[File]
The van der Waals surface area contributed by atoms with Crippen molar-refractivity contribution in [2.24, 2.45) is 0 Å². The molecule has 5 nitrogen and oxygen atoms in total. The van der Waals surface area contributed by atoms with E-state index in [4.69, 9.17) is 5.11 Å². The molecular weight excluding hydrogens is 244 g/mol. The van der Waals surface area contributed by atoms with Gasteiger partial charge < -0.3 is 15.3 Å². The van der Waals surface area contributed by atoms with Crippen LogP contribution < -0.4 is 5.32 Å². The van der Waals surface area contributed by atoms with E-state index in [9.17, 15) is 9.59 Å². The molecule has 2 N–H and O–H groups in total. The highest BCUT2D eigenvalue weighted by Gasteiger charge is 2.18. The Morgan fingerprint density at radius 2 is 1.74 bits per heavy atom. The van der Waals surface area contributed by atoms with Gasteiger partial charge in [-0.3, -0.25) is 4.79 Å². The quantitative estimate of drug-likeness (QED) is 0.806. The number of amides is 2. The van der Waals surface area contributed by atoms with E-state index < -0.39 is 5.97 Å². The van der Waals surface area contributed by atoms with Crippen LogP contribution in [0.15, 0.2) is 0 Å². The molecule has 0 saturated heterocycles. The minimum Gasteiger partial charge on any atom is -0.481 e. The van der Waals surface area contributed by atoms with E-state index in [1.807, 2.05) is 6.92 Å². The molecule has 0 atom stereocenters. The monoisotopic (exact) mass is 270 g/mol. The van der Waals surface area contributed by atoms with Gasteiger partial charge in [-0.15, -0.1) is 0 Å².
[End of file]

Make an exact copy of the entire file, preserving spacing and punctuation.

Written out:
The van der Waals surface area contributed by atoms with Crippen molar-refractivity contribution in [2.24, 2.45) is 0 Å². The molecule has 5 nitrogen and oxygen atoms in total. The van der Waals surface area contributed by atoms with E-state index in [4.69, 9.17) is 5.11 Å². The molecular weight excluding hydrogens is 244 g/mol. The van der Waals surface area contributed by atoms with Gasteiger partial charge < -0.3 is 15.3 Å². The van der Waals surface area contributed by atoms with Crippen LogP contribution < -0.4 is 5.32 Å². The van der Waals surface area contributed by atoms with E-state index in [9.17, 15) is 9.59 Å². The molecule has 2 N–H and O–H groups in total. The highest BCUT2D eigenvalue weighted by Gasteiger charge is 2.18. The Morgan fingerprint density at radius 2 is 1.74 bits per heavy atom. The van der Waals surface area contributed by atoms with Gasteiger partial charge in [-0.3, -0.25) is 4.79 Å². The quantitative estimate of drug-likeness (QED) is 0.806. The number of amides is 2. The van der Waals surface area contributed by atoms with E-state index < -0.39 is 5.97 Å². The van der Waals surface area contributed by atoms with Crippen LogP contribution in [0.15, 0.2) is 0 Å². The molecule has 0 saturated heterocycles. The minimum Gasteiger partial charge on any atom is -0.481 e. The van der Waals surface area contributed by atoms with E-state index in [1.807, 2.05) is 6.92 Å². The molecule has 0 atom stereocenters. The monoisotopic (exact) mass is 270 g/mol. The van der Waals surface area contributed by atoms with Gasteiger partial charge in [-0.15, -0.1) is 0 Å².